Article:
];
    protected $fieldsToRenderList = [
        'id',
        'business_name',
    ];
}

Stack Trace

2022-06-20T19:30:18+00:00
Uncaught Throwable of type Joomla\CMS\Router\Exception\RouteNotFoundException thrown with message "Unable to handle request for route `v1/timetracker/clients`.". 
Stack trace: #0 [ROOT]/libraries/src/Application/ApiApplication.php(241): Joomla\CMS\Router\ApiRouter->parseApiRoute('GET')
#1 [ROOT]/libraries/src/Application/ApiApplication.php(104): Joomla\CMS\Application\ApiApplication->route()
#2 [ROOT]/libraries/src/Application/CMSApplication.php(278): Joomla\CMS\Application\ApiApplication->doExecute()
#3 [ROOT]/api/includes/app.php(54): Joomla\CMS\Application\CMSApplication->execute()
#4 [ROOT]/api/index.php(31): require_once('/home/customer/...')
#5 {main}
2
  • 1
    Do post the relevant code. The error you're getting means the page is not found. Double check the URL you're trying to enter, the routes in your plugin and make sure that plugin is enabled.
    – Sharky
    Jun 16 at 5:53
  • @Sharky I added code examples for reference to my API files. Jun 16 at 15:50

3 Answers 3

3

Academic explanation of J! 4 webservices route mapping

This is an explanation of how Joomla 4 (hereafter referred to as J! 4) webservices route resolution and method finding works.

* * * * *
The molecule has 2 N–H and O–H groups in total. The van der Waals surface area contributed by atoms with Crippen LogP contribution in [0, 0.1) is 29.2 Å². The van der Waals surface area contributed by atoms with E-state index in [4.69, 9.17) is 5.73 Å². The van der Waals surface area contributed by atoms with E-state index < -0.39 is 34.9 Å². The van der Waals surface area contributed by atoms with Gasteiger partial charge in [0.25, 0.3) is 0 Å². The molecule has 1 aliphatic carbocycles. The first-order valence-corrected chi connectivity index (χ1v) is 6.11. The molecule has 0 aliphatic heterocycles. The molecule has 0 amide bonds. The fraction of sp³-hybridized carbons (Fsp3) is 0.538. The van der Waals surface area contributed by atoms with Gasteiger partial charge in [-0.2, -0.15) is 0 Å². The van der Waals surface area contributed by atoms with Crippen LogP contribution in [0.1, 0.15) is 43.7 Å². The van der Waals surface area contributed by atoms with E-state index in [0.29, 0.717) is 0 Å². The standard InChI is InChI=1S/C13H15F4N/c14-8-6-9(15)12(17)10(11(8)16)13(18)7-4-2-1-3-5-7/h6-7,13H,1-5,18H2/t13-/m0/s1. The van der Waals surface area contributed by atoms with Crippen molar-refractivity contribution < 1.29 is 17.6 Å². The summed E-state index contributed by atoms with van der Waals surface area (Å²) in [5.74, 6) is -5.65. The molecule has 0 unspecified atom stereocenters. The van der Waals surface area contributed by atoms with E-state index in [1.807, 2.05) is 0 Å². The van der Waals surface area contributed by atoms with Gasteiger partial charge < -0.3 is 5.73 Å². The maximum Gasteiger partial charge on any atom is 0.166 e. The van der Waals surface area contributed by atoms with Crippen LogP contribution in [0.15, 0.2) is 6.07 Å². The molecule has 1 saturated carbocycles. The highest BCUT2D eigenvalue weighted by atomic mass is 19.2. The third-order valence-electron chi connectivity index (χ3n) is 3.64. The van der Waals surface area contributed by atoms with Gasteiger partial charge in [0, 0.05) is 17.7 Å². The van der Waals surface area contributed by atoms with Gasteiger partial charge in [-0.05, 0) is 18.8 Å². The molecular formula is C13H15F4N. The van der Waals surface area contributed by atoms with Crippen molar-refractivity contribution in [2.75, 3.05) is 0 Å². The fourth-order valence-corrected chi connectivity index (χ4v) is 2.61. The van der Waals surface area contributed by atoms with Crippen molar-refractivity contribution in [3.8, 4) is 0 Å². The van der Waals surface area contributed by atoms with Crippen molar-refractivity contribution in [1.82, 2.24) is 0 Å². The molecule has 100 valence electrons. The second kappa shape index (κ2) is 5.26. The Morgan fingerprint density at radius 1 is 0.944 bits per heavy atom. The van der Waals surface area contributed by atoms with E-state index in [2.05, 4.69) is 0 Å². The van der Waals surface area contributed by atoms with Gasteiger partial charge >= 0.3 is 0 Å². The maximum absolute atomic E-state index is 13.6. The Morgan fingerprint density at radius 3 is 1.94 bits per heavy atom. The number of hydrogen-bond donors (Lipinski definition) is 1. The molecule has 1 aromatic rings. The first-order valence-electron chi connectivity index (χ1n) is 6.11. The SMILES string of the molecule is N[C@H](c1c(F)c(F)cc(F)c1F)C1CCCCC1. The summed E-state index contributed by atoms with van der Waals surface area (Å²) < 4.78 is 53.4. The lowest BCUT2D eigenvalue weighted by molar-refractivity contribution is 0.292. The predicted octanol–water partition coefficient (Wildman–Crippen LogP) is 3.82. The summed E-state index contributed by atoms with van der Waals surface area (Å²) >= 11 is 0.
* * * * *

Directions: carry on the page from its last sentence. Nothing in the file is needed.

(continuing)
Disclaimer What follows is an explanation only. I'm attempting to educate you as to what J! 4 is trying to make you do. It is not an endorsement. I do NOT recommend jumping down "The Joomla 4 Way" (hereafter referred to as The J! 4 way) rabbit hole, because as you will shortly find out, the abstraction tree is both deep, wide & you'll end up being forced to write a very specific J! 4 dialect of PHP as well as jump between multiple files in order to persuade the architecture to get things done. In my original answer on this question I attempt to liberate developers coming from other paradigms from getting caught in the J! 4 class hierarchy trap. Neither am I against OOP, I'm a fan of classes, when used in moderation. J! 4 is not an architecture of OOP moderation, it is OOP taken to some rather extensive lengths. That's great for the ivory tower or if you have years to invest in the architecture, most daily programmers do not have such luxurious time outlay to get entangled in this architecture.
Let's do this! Get yourself a powerful caffeinated beverage, buckle your seatbelts and here we go...

Where the webservices route lifecycle starts

In your webservices plugin (where routing and our request lifecycle starts) The innocent looking code which registers a route "The J! 4 Way" is as follows:

    /**
     * Registers com_users's API's routes in the application
     *
     * @param   ApiRouter  &$router  The API Routing object
     *
     * @return  void
     *
     * @since   4.0.0
     */
    public function onBeforeApiRoute(&$router)
    {
        $router->createCRUDRoutes(
            'v1/users',
            'users',
            ['component' => 'com_users']
        );

In order to understand what's happening here we are forced to go read:

[siteroot]/libraries/src/Router/ApiRouter.php